And to be honest, I don't think the 18/1 that is available at the time of writing is too bad, I just don't think I can rely on a player with just one PGA Tour win in over 300 starts at anything under 20/1 even if I expect he'll make the frame.
With a slightly out-of-sorts Webb Simpson, infrequent winner Matt Kuchar and likely to be rusty Phil Mickelson also helping shape the market, there's reason to expect a minor upset here, especially as arguably the most likely winner Brandt Snedeker may have half an eye on his Farmers Insurance Open defence next week.
When I say upset, if my headline selection does land the odds then it'll be hard to say there wasn't a warning, as I'm backing Russell Henley to make it two wins from as many starts as a full PGA Tour member.
I know what you're thinking, something along the lines of 'he can't win again straight after Hawaii', but my question is why not?
He's 23 years old for starters so fatigue won't be an issue, and I highly doubt that he's been drinking himself under a table to celebrate that superb success last week as he's a good deal more sensible than that.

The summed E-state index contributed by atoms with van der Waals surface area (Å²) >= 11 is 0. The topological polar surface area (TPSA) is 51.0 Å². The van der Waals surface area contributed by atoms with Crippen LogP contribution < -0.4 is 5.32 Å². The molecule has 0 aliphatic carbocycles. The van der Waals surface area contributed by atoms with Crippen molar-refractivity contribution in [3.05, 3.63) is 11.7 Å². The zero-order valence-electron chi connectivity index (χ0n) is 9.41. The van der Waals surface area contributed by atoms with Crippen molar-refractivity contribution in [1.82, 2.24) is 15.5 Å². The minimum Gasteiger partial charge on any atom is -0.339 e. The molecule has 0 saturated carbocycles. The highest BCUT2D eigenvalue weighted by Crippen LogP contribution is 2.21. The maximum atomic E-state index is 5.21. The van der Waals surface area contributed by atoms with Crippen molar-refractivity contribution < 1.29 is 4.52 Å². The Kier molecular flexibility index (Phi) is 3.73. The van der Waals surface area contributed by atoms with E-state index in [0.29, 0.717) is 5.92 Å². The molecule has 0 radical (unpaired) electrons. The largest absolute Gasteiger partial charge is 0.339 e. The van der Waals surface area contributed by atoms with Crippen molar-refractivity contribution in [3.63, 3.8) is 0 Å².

Indeed, Henley has confirmed that he'll take a week off at some point soon now that he's qualified for the Masters and gained a two-year PGA Tour exemption, so the very fact that he's teeing it up at the Humana suggests to me that he's confident that he can compete here.
It's worth going back to last week to underline just how impressive he was, and that this wasn't just another Tour victory for another Tour pro.
Henley shot three rounds of 63 alongside one round of 67 to post 24-under, leaving him a good nine shots in hand of those who failed to make the frame for each-way backers.
He ranked first by a distance for strokes gained putting, only one man in the top 10 hit more fairways and only one man in the entire field hit more greens.
In short, in his first start as a PGA Tour member he outclassed a strong field on a course that usually favours those with much more experience.
Even more impressive was his Sunday performance.
Eventual second Tim Clark shot 63 in the final round, and Henley responded to each and every blow, matching Clark's round, one that nobody in the entire field beat.
Come the end of the season, I doubt we'll see a more impressive final 18 holes from a leader in any event outside the majors, especially given the circumstances.
Sure, none of this guarantees he'll produce the goods again, but at 50/1 I'll certainly chance him. Don't forget, Henley won two of his last four starts last season and was third in-between those victories, so holding form is something he can do.